THE Business, Energy and Industrial Strategy (BEIS) Committee of the House of Commons on Wednesday (4) launched an inquiry on issues emerging from the court cases over the Horizon IT system of the Post Office.
The inquiry will look at the impact on sub-postmasters and its effect on the future viability of the organisation, besides examining the lessons the government and Post Office have learned from the scandal.
Rachel Reeves MP, Chair of the Committee, said: “Hundreds of sub-postmasters have suffered considerable distress, and many have had their lives ruined by the faults in the Horizon IT system”.
“Following December’s high court ruling in favour of the sub-postmasters, and the finding that Horizon was flawed, it’s right to examine what the Post Office Ltd and the government have learned from this scandal and establish what steps they are taking to ensure something similar never happens again.”
The claimant sub-postmasters and Post Office have agreed to settle the long-running trial, a week before the high court ruled last year in favour of the sub-postmasters at the Horizon Issues trial, second of a series of trials brought out by 557 current and former sub-postmasters.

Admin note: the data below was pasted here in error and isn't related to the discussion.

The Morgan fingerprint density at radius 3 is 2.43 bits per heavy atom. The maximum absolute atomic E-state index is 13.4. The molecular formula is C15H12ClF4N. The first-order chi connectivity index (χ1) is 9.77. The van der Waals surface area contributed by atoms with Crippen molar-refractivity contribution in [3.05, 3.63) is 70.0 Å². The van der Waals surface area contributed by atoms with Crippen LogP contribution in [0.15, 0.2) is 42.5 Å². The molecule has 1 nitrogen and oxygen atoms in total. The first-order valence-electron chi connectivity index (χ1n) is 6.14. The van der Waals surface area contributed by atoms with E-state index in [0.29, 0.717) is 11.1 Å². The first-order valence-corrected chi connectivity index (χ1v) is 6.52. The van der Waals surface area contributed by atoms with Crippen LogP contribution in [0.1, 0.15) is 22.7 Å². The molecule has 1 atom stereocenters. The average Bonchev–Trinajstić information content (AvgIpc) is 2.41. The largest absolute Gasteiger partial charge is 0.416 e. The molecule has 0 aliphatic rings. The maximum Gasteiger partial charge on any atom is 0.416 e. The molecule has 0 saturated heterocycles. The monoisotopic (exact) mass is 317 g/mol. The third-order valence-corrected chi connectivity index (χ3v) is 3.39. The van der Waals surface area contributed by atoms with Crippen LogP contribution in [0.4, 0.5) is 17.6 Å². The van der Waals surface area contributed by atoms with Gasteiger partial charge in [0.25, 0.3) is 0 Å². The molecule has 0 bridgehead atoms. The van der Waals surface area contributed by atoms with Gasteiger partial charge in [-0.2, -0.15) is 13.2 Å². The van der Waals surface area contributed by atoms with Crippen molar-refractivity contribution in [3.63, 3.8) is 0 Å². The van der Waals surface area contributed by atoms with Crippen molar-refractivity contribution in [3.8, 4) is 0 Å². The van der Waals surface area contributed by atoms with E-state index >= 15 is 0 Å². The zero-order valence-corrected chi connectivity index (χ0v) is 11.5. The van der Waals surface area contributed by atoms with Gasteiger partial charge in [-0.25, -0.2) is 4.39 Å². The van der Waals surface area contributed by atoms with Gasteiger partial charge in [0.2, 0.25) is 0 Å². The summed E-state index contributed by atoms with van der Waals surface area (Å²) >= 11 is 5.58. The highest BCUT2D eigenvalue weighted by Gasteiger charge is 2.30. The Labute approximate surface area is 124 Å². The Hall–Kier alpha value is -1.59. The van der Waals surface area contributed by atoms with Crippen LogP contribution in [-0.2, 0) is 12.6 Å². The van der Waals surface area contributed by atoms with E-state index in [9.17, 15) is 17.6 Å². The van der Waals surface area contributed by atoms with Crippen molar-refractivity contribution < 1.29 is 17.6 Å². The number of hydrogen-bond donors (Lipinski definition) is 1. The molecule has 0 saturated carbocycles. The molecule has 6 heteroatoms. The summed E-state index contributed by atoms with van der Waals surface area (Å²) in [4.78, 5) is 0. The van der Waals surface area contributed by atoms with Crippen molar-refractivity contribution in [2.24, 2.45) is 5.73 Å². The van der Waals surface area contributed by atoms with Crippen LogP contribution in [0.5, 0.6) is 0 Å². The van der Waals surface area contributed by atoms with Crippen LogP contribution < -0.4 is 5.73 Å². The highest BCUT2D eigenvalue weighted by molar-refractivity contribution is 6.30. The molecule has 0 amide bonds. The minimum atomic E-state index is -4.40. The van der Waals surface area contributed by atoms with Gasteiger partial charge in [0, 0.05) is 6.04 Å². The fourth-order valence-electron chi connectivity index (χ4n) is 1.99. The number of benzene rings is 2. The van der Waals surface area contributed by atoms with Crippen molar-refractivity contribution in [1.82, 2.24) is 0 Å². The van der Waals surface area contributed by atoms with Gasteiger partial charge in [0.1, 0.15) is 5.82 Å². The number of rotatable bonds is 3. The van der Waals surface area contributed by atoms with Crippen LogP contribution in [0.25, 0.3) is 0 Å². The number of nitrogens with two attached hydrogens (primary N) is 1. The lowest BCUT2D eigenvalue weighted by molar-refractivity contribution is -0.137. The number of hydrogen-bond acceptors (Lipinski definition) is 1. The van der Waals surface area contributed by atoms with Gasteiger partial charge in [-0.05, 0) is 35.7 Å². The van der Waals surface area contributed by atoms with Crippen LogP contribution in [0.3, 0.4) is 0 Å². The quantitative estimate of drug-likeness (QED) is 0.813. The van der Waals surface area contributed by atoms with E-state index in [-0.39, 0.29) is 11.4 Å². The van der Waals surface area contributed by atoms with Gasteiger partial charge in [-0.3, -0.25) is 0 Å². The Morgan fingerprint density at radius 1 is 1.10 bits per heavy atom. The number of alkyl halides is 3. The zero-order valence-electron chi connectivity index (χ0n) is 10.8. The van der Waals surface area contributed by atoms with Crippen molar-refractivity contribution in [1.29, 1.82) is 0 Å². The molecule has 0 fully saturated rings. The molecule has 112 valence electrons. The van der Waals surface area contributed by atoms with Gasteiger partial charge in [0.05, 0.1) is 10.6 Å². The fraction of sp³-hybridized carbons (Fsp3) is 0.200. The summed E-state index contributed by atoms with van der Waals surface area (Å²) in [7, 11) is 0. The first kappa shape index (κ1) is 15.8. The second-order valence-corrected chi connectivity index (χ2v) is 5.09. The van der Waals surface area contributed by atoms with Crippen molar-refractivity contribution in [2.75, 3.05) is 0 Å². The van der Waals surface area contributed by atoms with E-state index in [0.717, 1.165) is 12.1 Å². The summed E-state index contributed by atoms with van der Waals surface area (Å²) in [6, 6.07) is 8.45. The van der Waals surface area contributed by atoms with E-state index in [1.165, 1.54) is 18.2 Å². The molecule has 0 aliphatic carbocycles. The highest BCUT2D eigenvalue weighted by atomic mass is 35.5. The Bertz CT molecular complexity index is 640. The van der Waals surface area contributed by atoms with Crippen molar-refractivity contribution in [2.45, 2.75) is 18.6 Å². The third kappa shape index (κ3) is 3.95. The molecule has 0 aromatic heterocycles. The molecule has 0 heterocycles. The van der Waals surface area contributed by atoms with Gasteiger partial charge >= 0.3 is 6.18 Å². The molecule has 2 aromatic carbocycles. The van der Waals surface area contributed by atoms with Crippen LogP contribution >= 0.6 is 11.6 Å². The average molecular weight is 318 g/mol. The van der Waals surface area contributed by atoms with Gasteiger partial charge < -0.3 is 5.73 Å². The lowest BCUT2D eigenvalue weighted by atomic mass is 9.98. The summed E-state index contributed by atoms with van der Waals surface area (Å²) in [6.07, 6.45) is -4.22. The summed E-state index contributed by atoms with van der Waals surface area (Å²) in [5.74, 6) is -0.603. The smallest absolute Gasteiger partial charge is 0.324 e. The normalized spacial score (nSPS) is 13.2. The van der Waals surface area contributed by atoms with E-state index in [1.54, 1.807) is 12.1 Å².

The judgment in the first trial in the case, which considered nature of the contract between the claimants and Post Office- were also in favour of the postmasters.
“The case also raises concerns about the damage caused to the relationship between Post Office Ltd and the sub-postmasters and about what this means for the future of our post-office network,” Reeves added.
“We will hear from sub-postmasters about the impact of Horizon on their lives and take the opportunity to hold executives from Post Office Ltd and Fujitsu to account for their handling of the problems around the Horizon IT and accounting system.”
Due to defects in the Horizon computer system, introduced by the Post Office in 1999, some 550 sub-postmasters and mistresses were accused of theft. Many were stripped of their establishments and forced to pay back thousands of pounds they hadn’t stolen.